Category: Unilateral Phrenic Injury

Recovery after Unilateral Phrenic Injury Associated with Coronary Artery Revascularization: Discussion (6)

Peripheral nerve growth rates have been shown to differ in the proximal and distal segments of a peripheral nerve ranging from 1 to 8 mm per day. Accurate regeneration rates have not been established for the phrenic nerve. The data from this study allow an approximation of the rate of recovery after injury during bypass surgery. Assuming that the injury occurs at the midpericardium, the…

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Recovery after Unilateral Phrenic Injury Associated with Coronary Artery Revascularization: Discussion (5)

Recovery after Unilateral Phrenic Injury Associated with Coronary Artery Revascularization: Discussion (5)

Indirect evidence has accrued to suggest that the phrenic nerve may become “frostbitten” during bypass surgery. Experimentally, damage to large myelinated fibers has been shown with 8°C exposure for as little as 30 min. Radiographic evidence of diaphragmatic dysfunction has been shown in patients undergoing CAB surgery with topical cold cardioplegia. This is less common with devices used to prevent direct contact between the slush…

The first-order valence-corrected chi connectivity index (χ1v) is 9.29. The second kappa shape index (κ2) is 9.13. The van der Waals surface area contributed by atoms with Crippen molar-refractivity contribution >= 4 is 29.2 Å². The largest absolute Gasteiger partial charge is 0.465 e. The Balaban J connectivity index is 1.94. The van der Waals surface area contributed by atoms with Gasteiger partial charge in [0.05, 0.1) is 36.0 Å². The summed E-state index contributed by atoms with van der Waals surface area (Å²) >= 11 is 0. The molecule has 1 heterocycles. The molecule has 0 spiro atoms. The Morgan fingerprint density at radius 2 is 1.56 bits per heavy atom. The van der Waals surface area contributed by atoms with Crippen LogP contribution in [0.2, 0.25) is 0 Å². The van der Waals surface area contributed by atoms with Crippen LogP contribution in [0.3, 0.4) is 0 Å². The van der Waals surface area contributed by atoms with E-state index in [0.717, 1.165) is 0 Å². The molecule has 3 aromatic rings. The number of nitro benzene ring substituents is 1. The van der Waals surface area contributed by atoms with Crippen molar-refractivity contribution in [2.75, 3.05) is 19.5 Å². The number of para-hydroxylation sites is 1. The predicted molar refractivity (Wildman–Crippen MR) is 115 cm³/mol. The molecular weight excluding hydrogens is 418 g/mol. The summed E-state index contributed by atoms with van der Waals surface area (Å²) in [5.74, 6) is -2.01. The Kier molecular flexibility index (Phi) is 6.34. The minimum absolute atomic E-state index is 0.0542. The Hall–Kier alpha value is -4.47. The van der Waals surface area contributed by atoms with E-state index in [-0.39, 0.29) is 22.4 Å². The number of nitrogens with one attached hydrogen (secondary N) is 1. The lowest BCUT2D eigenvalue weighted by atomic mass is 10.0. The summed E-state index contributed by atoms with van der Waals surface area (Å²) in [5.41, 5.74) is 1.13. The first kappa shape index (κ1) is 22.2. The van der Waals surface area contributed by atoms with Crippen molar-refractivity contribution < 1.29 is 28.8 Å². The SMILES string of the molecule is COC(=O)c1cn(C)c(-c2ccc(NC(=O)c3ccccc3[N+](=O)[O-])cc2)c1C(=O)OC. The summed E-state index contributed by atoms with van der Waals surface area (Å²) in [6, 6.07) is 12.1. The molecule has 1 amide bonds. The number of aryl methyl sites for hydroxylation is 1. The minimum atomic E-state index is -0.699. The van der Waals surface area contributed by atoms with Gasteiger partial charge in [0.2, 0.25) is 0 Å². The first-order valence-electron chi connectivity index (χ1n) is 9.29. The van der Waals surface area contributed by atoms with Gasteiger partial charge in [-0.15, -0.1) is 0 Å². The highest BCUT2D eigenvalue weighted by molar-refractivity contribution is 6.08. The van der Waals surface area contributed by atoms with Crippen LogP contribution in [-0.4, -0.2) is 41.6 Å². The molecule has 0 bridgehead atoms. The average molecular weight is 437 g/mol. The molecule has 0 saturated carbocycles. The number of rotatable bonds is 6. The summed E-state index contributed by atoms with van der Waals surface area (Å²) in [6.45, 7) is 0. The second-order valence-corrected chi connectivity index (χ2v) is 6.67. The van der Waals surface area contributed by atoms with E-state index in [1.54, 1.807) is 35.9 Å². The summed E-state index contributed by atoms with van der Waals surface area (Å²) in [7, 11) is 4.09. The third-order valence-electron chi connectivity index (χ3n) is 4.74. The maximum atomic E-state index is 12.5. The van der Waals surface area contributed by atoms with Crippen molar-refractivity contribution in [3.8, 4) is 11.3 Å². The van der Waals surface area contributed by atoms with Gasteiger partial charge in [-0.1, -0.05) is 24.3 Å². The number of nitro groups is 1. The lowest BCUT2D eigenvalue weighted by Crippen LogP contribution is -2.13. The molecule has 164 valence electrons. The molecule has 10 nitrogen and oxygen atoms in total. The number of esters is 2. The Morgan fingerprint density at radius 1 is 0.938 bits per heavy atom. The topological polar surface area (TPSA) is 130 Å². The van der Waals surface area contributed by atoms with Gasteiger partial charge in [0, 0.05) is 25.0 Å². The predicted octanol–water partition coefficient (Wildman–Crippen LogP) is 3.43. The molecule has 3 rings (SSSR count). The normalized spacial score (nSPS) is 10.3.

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Recovery after Unilateral Phrenic Injury Associated with Coronary Artery Revascularization: Discussion (4)

When demyelination is more extensive, recovery occurs by synthesis of myelin by proliferating Schwann cells. Although this type of injury usually resolves by 12 weeks, internodal distances may be permanently shorter than normal, leading to a reduction in maximal conduction velocity. The time course of recovery in this study is most compatible with an axonal degeneration. Recovery after axonal degeneration is a complex process. If…

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Recovery after Unilateral Phrenic Injury Associated with Coronary Artery Revascularization: Discussion (3)

Recovery after Unilateral Phrenic Injury Associated with Coronary Artery Revascularization: Discussion (3)

The simultaneous comparison of measurements of phrenic nerve conduction, lung volume and inspiratory muscle strength facilitated an evaluation of the functional effects of unilateral phrenic nerve paresis or paralysis. The vital capacity increased when diaphragmatic EMG activity was first obtained. Similarly, inspiratory muscle strength improved, coincident with the first elicitation of a diaphragmatic EMG response. The Pimax was a more sensitive indicator of phrenic nerve…

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Recovery after Unilateral Phrenic Injury Associated with Coronary Artery Revascularization: Discussion (2)

Although phrenic nerve paresis or paralysis is generally believed to have a good prognosis, few studies to date have addressed the rate of phrenic nerve recovery. Chandler et al followed up five patients with bilateral diaphragmatic paralysis after bypass surgery and noted recovery, based on spirometric measurements, in four, partial recovery in three, and complete recovery in one. This recovery was variable occurring over approximately…